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Things You (Probably) Don’t Know About the 4th of July


Fireworks explode over the Lincoln Memorial during the Fourth of July celebrations in Washington, DC, July 4, 2019. (Photo by ANDREW CABALLERO-REYNOLDS / AFP)
Things You (Probably) Don’t Know About the 4th of July
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The United States observes its Independence Day on July 4th.

It normally includes massive public celebrations of music, fireworks and food in cities and towns across the country. This year, however, much of the country is avoiding large gatherings, or barring them.

So, we are turning to the ghost of Independence Day past to note some lesser-known history of the holiday.

July what?

Declaration of Independence painting by John Trumbull in 1818. The famous work hangs in the US Capitol Building in Washington, D.C.
Declaration of Independence painting by John Trumbull in 1818. The famous work hangs in the US Capitol Building in Washington, D.C.

This day will be remembered in American history, wrote John Adams in 1776. People will honor it with fireworks and celebrations.

He was talking about the second of July.

That is the day the Continental Congress voted in favor of independence from the British. The colonies officially became self-ruling states.

But the date written on the Declaration of Independence is July 4. So, since 1776, Americans have honored July 4 as the country’s Independence Day.

And July 2? Not so much.

Patriotic to the end

Adams went on to become the first vice-president of the United States of America and its second president. He observed many July 4th Independence Days right up until he died --- on July 4th, 1826. That same day, a few hours earlier, Adams’ lifelong friend, opponent, former vice president, and third president, Thomas Jefferson, also died.

It was the 50th anniversary of Independence Day.

Five years later, James Monroe, the country’s fifth president, also died on July 4.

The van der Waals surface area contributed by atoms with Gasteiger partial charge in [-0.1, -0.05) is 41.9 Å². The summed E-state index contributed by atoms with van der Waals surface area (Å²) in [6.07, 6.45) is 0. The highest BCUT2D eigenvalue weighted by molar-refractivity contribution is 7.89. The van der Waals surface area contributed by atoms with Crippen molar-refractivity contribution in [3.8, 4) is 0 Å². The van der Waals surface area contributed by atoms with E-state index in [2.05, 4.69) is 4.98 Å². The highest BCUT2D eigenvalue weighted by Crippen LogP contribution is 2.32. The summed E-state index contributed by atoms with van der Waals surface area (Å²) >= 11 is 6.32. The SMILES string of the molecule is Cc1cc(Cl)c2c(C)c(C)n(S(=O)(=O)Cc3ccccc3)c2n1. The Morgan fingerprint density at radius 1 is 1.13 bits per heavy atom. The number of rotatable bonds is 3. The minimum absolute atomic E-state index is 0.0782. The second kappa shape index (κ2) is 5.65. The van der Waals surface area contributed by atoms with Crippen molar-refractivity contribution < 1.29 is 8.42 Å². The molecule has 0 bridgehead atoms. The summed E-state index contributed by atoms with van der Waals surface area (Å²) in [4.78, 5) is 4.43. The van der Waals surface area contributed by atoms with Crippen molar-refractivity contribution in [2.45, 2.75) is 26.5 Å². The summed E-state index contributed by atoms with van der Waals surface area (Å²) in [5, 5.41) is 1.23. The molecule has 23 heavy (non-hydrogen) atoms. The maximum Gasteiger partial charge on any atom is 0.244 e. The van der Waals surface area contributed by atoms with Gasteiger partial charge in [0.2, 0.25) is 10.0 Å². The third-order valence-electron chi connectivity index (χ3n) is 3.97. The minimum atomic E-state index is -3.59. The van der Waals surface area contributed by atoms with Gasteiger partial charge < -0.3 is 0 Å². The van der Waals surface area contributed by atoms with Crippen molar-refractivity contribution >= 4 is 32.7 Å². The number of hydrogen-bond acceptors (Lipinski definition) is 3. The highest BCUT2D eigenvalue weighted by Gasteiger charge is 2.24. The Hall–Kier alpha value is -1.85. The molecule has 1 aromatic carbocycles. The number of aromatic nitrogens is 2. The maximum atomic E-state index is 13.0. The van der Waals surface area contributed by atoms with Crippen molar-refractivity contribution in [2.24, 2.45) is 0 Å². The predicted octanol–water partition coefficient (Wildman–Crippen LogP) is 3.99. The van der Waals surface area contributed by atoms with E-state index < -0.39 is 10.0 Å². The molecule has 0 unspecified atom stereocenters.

And one president, Calvin Coolidge, was born on July 4, in 1872.

Nathan who?

Most Americans celebrate Independence Day with barbecues, parades and, yes, fireworks. But a few celebrate by eating all the hot dogs they can.

Defending men's champion Joey Chestnut, left, and defending women's champion Miki Sudo pose together during Nathan's Famous international Fourth of July hot dog eating in New York City, in 2019.
Defending men's champion Joey Chestnut, left, and defending women's champion Miki Sudo pose together during Nathan's Famous international Fourth of July hot dog eating in New York City, in 2019.

Every July 4th since the early 1970s, a restaurant called Nathan’s Famous has held a competition to see who can eat the most hot dogs in ten minutes. The event involves 30 to 40 competitors divided by sex. Women face women. Men face men.

The competition is held at Nathan’s Famous in the Coney Island area of New York City. The 1916 restaurant grew over the years into a large food business, with many stores.

The undeniable star eater at Nathan’s is Joey Chestnut of California. The 36-year-old has won the men’s championship 12 times, including last year. He also holds the Nathan’s record for most hot dogs eaten in competition --- 74.

New York native Miki Sudo is Nathan’s Famous current women’s champion. She has won the event six times, more than any other woman.

But her opponent, South Korean-born Sonya Thomas has eaten more hot dogs at the event. Thomas set the record in 2011 downing 40 hot dogs in ten minutes. But, that record did not last long. Thomas returned to Nathan's the following year and ate 45.

Nathan’s is holding the hot dog eating competition again this Independence Day. The event is not open to the public because of COVID-19. But, it will be covered live on television and the web.

Where do those fireworks come from?

So, let’s go back to those fireworks, probably the most common image linked to Independence Day. Americans really, really love fireworks. The American Pyrotechnic Association – “pyrotechnic” is another word for “fireworks” – reported that Americans spent $1 billion on ordinary fireworks last year. And, the industry group said it also earned $375 million from sales of professional fireworks.

People watch Macy's 4th of July Fireworks Independence Day celebrations in New York July 4, 2016. REUTERS/Eduardo Munoz)
People watch Macy's 4th of July Fireworks Independence Day celebrations in New York July 4, 2016. REUTERS/Eduardo Munoz)

But although fireworks are in popular use in America, they are rarely made in America. The huge majority is imported from China.

And, most American flags are made there too!

Happy Independence Day!

I'm Caty Weaver.

Kelly Jean Kelly and Caty Weaver wrote this story for Learning English. Hai Do was the editor.

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Words in This Story

barbecue -n. to cook food, especially meat, outside over hot coals or an open fire​

hot dog -n. a small cooked sausage that is mild in flavor and is usually served in a long roll (called a hot dog bun)​

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